Creating an APP (“I Don’t Know” for an Answer)

I spent the summer developing a prototype for U.I. Minds Eye and now, I’m not sure what to do next.

Each day, Monday-Friday, I would go over to my folks house for 2 hours to sit in the guest room and draft mock up screens for the APP.

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My mom helped a lot.

She sat with me and read through the pitch packet I had written for the idea.

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She gave me a solid critique and we began drafting the APP visually on paper.

We drew mock ups of what we wanted the thing to look like.

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A month and a half into designing, I realized we had too many ideas. It was too convoluted. All of the functionalities I had envisioned for the final product were drafted out on wireframe slides and I had no idea how to make sense of everything.

It was way too much.

And, we kept coming up with better ideas. The U.I. Minds Eye APP kept expanding, kept evolving.

So, we decided to start over.

We re-designed the slides and drafted a prototype that would only allow for the essential functionalities of the APP.

We wanted to make it simple and fun.

So we focused on the fluidity of the user experience, leaving only the base functionalities to create a fun, engaging APP that would allow for introspective self-exploration.

We needed to make sure that the boundaries of the APP aligned with our philosophy.

A safe space to share authentic thoughts, ideas, and emotions with a network of peers.

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Since day one, I’ve known that there would be no “liking, “favoriting”, “viral content sharing”, or “pictures”.

In the beginning, the idea was for our users to record themselves on video, but a few weeks into the prototype’s production, we switched to audio.

It just made more sense.

It’s difficult to talk about real shit when your face is staring at you while you speak.

The goal has been, and remains, to make it as comfortable as possible to explore our thoughts.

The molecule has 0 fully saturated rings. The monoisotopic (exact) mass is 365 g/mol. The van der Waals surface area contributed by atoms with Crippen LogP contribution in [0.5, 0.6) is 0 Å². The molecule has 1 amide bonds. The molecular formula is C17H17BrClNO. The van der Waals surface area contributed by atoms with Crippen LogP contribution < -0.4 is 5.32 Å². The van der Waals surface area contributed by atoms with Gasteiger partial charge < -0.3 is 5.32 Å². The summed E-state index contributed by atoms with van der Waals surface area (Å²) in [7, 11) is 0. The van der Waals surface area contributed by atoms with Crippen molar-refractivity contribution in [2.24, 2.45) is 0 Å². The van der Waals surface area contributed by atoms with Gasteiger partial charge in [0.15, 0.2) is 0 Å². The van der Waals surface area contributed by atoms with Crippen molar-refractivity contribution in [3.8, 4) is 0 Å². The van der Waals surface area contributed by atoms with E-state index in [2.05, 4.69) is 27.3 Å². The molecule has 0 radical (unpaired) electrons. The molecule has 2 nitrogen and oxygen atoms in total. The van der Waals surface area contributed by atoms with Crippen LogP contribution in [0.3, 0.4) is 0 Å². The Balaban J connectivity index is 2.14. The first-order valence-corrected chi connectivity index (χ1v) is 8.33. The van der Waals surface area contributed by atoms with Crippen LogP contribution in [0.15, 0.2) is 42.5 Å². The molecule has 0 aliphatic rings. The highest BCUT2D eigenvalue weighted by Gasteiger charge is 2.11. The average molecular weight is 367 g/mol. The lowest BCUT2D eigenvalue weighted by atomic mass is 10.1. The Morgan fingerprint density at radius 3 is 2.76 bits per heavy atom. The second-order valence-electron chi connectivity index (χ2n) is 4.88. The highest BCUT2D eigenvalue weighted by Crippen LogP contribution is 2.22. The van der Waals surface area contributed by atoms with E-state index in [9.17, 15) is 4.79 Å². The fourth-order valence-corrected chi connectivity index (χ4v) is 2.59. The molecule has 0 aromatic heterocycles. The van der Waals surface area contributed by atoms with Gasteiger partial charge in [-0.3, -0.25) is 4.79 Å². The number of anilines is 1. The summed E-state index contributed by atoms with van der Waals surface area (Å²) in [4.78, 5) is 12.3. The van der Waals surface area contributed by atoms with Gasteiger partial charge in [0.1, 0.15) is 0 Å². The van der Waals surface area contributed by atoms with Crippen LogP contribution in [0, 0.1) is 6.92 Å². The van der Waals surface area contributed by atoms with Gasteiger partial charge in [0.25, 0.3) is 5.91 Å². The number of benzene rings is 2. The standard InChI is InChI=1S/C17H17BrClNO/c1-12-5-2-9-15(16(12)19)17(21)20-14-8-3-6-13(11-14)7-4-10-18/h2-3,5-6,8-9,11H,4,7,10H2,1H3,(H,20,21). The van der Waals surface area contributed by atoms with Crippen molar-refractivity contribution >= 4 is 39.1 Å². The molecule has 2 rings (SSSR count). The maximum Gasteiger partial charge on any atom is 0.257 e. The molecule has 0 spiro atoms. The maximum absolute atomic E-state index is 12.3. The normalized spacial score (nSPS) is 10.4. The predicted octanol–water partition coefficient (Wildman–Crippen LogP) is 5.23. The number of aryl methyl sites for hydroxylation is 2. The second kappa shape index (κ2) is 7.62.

With audio, we discovered that our thoughts could expand and take on a life of their own. Genuine self-expression was easier when we detached our mind from visual stimuli, focusing solely on the act of self-expression.

Playing back our recorded audio, and listening to others responses, gave us an opportunity to better understand our perspectives.

When we entered into a “flow state”, vocalizing expression via audio or written word, it was impossible to retain what we had shared about.

The recordings let us hear ourselves, providing a better understanding of how we were thinking or feeling.

We looked forward to the audio replies: we wanted to hear the feedback, encouragement, or understanding of the friends that had listened.

Now that the prototype is finished, I have been taking meetings around Atlanta with APP development companies.

I’m looking for a team that can help me realize the full scope of the project.

I’ve begun to realize my limitations, and because of this, I’ve discovered that I need help.

For the entire summer, it’s just been me and my mom.

Now, I need to seek out professionals that can help me make my vision a reality.

The companies that I have met with have quoted me at about 10,000 dollars to produce a fully functioning front-end prototype.

Because of this, I’ve shifted my work schedule to allow for a 40-hour work week, and, I have plans to start bartending on the weekends.

I’m not sure how I’m going to traverse this phase of development, but I’m definitely learning a shit load in the process.

I’m really just taking it one day at a time, trusting my gut, and my curiosity, to guide me.

To be honest, it feels similar to when I first stared working on the APP.

I had no idea what the thing would look like, or how it would work, and…

I was afraid to draw.

I was afraid that the idea I saw in my head was too grandiose, too difficult to realize.

I didn’t know how I was going to build it.

I just knew that I needed to try.

Now, I can finally see the thing that’s been rumbling around in my mind for over a year.

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It’s extremely liberating, but…

I want to make it better.

And because of that, I’ve begun to focus my energy towards different things:

Meeting with developers, reaching out to software engineers, working more hours to raise money, and presenting the prototype to different groups.

I’m hoping that, in the process, I’ll meet someone who wants to help me build the thing.

Now that I have an idea to present, I’m ready to start the next phase.

And, just like the first phase of this project, I’m leading with the one thing that always guides me towards an answer:

“I don’t know.”

2 thoughts on “Creating an APP (“I Don’t Know” for an Answer)

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